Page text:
For many, Dr. King’s discussion and defense of civil disobedience is one of the letter’s most enduring attributes. Ultimately, he presents a model of civil disobedience closely aligned to both Thoreau’s and Gandhi’s. First in his philosophy is the idea that the individual has not only a right but also a responsibility to challenge unjust laws. Using his definition of an unjust law (one that degrades human dignity), Dr. King explains how the SCLC has responsibly acted to exhibit the shortcomings of segregation. And yet he gives equal attention to the “civil” part of the equation, insisting both that one ought to break unjust laws both non-violently and “lovingly” (176). He must be willing to serve his penalty for his transgression, and thereby show love and respect for the law overall. In the end, Dr. King’s treatise on civil disobedience conforms to his ultimate hope: that individual action can inspire and change people in pursuit of a world free of hatred.
The restraint that Dr. King shows throughout the “Letter” – using as many appeals to logos as he does to pathos; refraining from drawing distinctions between races; justifying his extremism in philosophical terms – is not only an effective tool for convincing his audience. It is also a reflection of his optimistic belief that all men are connected. Early on, he states this explicitly, arguing, “whatever affects one directly, affects all indirectly” (170). His variety of tactics and allusions only validates his belief that all men are connected to one another, and by extension, are responsible for one another. In decrying the pernicious influence that groups have on individuals, he suggests that harmony might come if we accept our place not in limited groups – southerners vs. northerners, black vs. white – but instead in the community of universal humanity and “brotherhood” (185).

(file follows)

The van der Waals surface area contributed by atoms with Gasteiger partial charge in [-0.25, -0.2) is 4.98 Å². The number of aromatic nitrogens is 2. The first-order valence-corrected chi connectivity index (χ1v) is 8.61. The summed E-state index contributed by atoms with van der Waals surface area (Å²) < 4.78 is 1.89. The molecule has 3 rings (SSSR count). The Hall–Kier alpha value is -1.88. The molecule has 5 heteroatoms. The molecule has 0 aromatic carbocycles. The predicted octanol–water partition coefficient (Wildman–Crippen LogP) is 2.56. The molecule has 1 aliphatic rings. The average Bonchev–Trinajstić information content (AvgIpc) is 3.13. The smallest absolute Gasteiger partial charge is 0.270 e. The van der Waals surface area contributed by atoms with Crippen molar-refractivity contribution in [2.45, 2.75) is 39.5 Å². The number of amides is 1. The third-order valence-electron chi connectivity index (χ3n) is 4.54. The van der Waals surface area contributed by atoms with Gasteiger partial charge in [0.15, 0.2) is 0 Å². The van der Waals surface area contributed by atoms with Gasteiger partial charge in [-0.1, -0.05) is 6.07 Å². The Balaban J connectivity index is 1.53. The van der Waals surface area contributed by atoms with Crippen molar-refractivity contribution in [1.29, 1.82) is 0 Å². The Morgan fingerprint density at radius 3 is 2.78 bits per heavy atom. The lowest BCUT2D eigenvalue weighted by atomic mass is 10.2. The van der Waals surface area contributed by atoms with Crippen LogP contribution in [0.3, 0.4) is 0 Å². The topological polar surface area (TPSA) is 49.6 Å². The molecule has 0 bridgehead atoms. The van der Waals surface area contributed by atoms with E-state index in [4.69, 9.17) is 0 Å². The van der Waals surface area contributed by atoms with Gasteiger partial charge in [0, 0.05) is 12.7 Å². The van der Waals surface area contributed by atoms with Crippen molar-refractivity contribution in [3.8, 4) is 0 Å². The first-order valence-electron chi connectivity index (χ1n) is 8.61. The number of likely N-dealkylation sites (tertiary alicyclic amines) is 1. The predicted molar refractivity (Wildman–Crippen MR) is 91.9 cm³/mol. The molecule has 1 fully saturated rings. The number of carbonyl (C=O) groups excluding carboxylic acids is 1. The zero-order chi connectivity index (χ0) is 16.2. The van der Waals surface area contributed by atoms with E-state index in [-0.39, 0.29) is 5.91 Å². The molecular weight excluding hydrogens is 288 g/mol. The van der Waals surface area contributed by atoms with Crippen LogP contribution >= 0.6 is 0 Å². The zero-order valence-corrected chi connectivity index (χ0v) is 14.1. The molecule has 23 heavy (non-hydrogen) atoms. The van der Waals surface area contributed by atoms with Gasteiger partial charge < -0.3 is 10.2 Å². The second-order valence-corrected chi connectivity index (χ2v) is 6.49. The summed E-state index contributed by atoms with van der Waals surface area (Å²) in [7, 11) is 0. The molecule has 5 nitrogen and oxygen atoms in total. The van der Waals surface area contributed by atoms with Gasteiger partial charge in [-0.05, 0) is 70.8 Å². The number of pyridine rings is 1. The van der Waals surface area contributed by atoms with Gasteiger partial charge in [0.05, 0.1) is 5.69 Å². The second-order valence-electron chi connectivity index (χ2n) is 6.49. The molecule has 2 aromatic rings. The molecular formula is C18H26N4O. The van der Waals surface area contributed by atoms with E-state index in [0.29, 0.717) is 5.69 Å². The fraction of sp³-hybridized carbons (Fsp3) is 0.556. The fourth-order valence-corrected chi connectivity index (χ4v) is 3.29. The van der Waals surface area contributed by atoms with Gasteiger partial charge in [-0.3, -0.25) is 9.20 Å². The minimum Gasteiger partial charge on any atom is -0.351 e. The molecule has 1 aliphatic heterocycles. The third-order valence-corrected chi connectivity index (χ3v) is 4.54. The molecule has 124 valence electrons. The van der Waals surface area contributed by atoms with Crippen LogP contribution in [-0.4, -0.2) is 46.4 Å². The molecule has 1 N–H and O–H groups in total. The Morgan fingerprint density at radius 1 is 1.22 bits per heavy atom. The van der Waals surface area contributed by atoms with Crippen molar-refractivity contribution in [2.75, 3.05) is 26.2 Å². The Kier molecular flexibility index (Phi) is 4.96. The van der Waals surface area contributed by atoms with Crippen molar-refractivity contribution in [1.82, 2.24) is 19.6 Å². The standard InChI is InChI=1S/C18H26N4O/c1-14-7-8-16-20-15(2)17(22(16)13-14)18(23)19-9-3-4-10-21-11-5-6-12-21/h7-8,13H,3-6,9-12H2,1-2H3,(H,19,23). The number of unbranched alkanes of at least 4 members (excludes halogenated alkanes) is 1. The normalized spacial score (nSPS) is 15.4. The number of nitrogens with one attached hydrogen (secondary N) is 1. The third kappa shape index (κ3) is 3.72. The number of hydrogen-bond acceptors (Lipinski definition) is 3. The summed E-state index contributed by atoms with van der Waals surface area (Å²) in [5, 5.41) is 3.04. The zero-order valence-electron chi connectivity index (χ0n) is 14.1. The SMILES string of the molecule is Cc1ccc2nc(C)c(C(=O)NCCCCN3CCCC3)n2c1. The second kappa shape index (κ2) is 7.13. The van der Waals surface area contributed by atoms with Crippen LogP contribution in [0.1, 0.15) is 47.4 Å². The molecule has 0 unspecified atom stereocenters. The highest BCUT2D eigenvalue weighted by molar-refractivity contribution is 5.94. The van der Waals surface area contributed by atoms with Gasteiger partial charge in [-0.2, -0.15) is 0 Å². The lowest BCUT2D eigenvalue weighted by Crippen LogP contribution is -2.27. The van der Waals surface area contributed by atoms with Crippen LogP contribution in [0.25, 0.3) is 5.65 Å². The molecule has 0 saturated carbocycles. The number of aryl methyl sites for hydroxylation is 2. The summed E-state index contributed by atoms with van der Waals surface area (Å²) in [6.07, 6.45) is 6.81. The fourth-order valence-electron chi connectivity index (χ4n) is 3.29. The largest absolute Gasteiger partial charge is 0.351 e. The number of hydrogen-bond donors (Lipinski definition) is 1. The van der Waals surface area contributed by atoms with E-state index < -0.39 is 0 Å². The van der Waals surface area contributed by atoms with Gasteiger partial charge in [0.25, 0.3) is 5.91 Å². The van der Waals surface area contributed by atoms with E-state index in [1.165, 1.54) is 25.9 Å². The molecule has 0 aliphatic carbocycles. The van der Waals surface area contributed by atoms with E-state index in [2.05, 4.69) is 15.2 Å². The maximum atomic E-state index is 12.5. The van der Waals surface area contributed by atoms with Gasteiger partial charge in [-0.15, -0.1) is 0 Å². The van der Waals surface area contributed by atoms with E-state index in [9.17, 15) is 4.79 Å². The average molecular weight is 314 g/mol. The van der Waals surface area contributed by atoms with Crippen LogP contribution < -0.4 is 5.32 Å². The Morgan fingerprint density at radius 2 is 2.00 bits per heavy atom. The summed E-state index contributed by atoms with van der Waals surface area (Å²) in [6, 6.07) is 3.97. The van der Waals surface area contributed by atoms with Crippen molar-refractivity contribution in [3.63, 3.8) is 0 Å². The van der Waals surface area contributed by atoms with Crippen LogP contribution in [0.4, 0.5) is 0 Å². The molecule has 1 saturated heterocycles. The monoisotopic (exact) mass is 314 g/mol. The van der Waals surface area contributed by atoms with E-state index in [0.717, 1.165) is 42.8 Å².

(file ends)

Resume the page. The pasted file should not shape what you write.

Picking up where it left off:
One could arguably break Dr. King’s argument down to a call for individual action. At one point in the “Letter,” he argues that “time itself is neutral” (178). It in itself changes nothing, but instead relies on individuals to take action in order to define the world. The entire work is suffused with an understanding of history that requires men and women both great and small to make their marks, since time itself solves nothing. His discussion of history repeats this concept – he is able to see the pernicious history of slavery as evidence of the black man’s inner resolve, showing that he can interpret the past however he wants. Likewise, he looks towards a future that will consider the black man the true hero of the 1960’s, because they have taken action for justice. The flipside of this celebratory tone is the warning to those who only show ‘patience’ and moderation, since they will be forgotten. Only those strong enough to force change will truly matter in the long run.